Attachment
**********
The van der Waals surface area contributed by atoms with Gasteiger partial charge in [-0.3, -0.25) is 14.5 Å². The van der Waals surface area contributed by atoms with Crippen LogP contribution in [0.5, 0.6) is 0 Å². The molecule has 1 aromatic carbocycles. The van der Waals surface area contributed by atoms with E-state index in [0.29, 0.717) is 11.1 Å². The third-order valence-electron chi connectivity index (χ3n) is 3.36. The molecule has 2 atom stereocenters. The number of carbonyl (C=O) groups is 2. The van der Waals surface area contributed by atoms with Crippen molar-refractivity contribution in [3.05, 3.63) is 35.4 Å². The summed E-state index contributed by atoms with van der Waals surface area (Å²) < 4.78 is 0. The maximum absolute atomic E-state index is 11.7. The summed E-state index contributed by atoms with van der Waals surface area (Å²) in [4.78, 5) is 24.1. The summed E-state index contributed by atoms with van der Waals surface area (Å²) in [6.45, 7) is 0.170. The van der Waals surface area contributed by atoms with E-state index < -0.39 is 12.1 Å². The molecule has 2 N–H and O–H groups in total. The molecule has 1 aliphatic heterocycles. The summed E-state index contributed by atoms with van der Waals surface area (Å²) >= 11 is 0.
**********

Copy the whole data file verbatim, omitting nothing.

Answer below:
The van der Waals surface area contributed by atoms with Gasteiger partial charge in [-0.3, -0.25) is 14.5 Å². The van der Waals surface area contributed by atoms with Crippen LogP contribution in [0.5, 0.6) is 0 Å². The molecule has 1 aromatic carbocycles. The van der Waals surface area contributed by atoms with E-state index in [0.29, 0.717) is 11.1 Å². The third-order valence-electron chi connectivity index (χ3n) is 3.36. The molecule has 2 atom stereocenters. The number of carbonyl (C=O) groups is 2. The van der Waals surface area contributed by atoms with Crippen molar-refractivity contribution in [3.05, 3.63) is 35.4 Å². The summed E-state index contributed by atoms with van der Waals surface area (Å²) < 4.78 is 0. The maximum absolute atomic E-state index is 11.7. The summed E-state index contributed by atoms with van der Waals surface area (Å²) in [4.78, 5) is 24.1. The summed E-state index contributed by atoms with van der Waals surface area (Å²) in [6.45, 7) is 0.170. The van der Waals surface area contributed by atoms with E-state index < -0.39 is 12.1 Å². The molecule has 2 N–H and O–H groups in total. The molecule has 1 aliphatic heterocycles. The summed E-state index contributed by atoms with van der Waals surface area (Å²) >= 11 is 0.